What this means for marketers, is that if we want our content to rank, it’s not enough to invest in high-quality copywriting, visuals, and optimize it for search. It has to be relevant to our audiences. In other words, it has to answer their questions and truly satisfy their search intent.

The search intent is the why behind a search query. It’s the reason why the person did this search. Did they want to learn something, are they looking to make a purchase, or are they looking for a particular website?

There are 4 types of search intent:

  1. Informational

Searches are simply looking for information online.

Informational intent modifiers (telltale signs the searcher’s intent is purely informational): Why, what, who, how to, list of, guide, tips, example.

  1. Commercial investigation

Searchers are trying to compare their options. They’ve narrowed down their focus and are now investigating products, brands, or solutions further to find the best fit.

Commercial investigation intent modifiers: Best, top, compare, reviews, online.

  1. Transactional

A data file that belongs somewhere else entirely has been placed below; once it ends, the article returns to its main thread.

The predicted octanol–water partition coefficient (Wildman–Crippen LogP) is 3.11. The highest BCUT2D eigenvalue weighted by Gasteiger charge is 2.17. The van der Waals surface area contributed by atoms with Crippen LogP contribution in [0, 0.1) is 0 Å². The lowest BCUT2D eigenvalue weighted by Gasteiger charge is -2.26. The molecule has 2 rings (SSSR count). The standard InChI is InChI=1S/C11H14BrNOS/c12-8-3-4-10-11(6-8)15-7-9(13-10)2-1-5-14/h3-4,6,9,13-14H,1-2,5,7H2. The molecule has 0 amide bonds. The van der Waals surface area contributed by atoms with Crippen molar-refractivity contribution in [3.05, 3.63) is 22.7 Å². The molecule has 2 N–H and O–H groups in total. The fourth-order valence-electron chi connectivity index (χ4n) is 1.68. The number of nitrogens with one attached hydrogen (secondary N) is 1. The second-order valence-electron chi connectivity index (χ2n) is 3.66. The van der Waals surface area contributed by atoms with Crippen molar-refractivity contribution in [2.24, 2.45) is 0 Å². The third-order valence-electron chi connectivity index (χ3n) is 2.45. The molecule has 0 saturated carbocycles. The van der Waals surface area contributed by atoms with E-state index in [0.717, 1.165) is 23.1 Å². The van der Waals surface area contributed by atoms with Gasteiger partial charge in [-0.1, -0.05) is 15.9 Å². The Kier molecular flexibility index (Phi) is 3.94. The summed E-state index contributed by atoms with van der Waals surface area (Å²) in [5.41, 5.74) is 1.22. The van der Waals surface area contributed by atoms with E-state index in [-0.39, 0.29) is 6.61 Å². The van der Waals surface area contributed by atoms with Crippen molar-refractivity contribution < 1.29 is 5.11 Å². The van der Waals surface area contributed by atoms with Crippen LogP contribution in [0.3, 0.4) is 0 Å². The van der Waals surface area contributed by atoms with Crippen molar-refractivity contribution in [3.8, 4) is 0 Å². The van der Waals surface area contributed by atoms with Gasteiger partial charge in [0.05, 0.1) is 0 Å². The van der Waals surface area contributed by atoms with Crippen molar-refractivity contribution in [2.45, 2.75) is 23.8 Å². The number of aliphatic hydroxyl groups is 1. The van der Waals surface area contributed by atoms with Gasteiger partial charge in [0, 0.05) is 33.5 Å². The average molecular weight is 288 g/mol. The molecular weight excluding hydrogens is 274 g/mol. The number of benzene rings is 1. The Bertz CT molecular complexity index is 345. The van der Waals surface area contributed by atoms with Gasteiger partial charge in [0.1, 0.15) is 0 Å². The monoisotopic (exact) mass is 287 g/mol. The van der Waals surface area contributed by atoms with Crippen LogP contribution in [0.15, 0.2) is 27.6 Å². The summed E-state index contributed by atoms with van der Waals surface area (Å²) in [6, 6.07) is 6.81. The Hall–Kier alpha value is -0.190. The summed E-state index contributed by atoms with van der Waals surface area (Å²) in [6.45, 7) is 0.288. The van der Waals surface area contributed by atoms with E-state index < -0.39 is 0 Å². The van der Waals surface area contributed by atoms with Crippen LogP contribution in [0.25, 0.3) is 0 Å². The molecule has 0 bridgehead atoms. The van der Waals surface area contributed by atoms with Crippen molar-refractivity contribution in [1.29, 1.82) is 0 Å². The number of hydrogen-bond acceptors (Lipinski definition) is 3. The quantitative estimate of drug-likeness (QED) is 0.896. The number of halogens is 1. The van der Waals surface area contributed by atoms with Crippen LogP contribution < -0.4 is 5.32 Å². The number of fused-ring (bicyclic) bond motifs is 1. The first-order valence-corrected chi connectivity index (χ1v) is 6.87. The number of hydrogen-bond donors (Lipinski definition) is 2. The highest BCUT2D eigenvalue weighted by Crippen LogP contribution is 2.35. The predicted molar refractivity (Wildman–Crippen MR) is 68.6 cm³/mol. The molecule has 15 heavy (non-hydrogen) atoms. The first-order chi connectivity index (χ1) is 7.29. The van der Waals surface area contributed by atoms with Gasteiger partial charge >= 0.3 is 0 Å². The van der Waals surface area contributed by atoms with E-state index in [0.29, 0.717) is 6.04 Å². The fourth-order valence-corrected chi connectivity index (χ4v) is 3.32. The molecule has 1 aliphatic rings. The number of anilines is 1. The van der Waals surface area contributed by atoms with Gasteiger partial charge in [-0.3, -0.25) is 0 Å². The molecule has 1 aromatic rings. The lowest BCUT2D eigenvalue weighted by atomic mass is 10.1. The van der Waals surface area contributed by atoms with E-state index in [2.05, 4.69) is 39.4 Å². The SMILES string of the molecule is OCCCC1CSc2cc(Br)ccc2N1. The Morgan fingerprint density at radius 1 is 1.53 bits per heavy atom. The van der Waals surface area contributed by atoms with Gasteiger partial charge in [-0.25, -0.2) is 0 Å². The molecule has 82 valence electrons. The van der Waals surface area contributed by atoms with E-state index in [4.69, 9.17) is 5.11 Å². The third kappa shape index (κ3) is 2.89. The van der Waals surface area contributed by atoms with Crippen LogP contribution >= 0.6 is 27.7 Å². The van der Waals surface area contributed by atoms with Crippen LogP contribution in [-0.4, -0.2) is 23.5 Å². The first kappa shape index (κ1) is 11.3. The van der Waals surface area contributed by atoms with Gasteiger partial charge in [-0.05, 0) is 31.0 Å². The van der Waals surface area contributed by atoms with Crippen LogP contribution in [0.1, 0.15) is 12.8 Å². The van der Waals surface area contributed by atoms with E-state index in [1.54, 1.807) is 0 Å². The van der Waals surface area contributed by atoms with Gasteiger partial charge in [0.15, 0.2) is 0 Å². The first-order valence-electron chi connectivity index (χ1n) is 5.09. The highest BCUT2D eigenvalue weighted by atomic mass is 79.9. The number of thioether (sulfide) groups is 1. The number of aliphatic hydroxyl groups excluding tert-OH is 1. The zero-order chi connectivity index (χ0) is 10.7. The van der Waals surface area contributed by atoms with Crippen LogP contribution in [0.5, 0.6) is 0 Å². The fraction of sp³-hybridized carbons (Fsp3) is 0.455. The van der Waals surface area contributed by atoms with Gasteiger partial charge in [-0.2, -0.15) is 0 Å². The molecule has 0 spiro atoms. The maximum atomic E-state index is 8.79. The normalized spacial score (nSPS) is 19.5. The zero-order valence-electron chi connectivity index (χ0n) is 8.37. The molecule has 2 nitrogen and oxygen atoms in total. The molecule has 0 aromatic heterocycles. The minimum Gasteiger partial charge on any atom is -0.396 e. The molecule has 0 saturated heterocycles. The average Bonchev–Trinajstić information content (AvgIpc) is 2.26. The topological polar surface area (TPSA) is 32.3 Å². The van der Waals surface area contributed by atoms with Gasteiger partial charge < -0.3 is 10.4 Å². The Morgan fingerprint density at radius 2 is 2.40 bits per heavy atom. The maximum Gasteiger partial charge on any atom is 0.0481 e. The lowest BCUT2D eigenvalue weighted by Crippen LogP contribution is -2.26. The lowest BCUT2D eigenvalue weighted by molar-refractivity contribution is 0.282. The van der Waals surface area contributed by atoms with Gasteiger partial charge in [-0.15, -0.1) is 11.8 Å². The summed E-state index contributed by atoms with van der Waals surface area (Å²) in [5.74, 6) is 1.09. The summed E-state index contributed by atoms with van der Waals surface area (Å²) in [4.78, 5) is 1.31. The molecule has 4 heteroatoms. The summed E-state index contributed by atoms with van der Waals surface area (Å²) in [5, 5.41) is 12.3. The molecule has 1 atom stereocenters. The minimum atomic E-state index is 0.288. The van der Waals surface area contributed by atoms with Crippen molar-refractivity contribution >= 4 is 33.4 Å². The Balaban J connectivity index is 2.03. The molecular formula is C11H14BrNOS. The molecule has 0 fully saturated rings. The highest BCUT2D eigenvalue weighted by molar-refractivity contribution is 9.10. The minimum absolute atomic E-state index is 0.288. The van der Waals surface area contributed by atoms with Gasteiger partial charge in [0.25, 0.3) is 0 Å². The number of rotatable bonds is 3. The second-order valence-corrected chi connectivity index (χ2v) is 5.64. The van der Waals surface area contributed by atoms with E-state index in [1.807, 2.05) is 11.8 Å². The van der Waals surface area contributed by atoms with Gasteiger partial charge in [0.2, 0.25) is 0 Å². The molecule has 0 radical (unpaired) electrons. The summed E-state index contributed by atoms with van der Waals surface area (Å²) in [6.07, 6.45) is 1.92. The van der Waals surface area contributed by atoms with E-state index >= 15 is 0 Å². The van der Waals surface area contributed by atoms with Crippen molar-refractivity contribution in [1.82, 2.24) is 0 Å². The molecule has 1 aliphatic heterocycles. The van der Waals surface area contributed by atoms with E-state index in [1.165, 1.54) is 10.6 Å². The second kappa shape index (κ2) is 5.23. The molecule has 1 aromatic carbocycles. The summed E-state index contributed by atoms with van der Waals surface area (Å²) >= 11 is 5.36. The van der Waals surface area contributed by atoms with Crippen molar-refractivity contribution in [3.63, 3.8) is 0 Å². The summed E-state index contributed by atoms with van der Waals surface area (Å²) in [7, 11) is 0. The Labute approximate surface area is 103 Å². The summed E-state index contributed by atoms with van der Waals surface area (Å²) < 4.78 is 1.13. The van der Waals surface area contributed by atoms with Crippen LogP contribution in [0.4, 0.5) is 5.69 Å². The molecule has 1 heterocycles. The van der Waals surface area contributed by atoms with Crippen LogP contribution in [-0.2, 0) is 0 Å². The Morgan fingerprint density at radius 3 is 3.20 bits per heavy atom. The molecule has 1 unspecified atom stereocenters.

Transactional searchers are looking to make a purchase. Users are no longer researching the product, they are in buying mode and are looking for a place to purchase it.

Transactional intent modifiers: Buy, cheap, price, cost, voucher, brand names, product names.

  1. Navigational

These searchers are looking to navigate to a specific website or a location.

Navigational intent modifiers: Near me, local, actual places, brand names.

In reality, though, the search intent landscape is much more diverse. When you consider the 1st-page results for any search as Google’s attempt to satisfy the searcher’s intent, you’ll see there are a lot of options to consider.

From knowledge cards and answer boxes to video or visual results, landing pages, head-to-head comparisons, listicles, and editorial articles – all of these content types are Google’s best guess at what the searcher is looking for.

Here is a useful visual from Semrush to help you identify intent using Google Search. Just the fact that some search features appear for your query can imply the searcher’s intent – shopping results instantly show commercial intent, while a local pack implies there is some local intent of the searcher.

Source

How to Optimize Content for Search Intent?

To put this knowledge to work, you need to analyze the specific Search Engine Results Page (SERP) you want your page to rank for. You can do this using tools such as Ahrefs, or simply by typing your query in Google’s search bar.

Content Formats

First, look into content types and formats. Do you have a how-to page when the SERP favors listicles? Or a blog article that should be a landing page? Does video content dominate the first page? Simply changing your content format to match the type of top-performing pages can boost your organic performance immediately.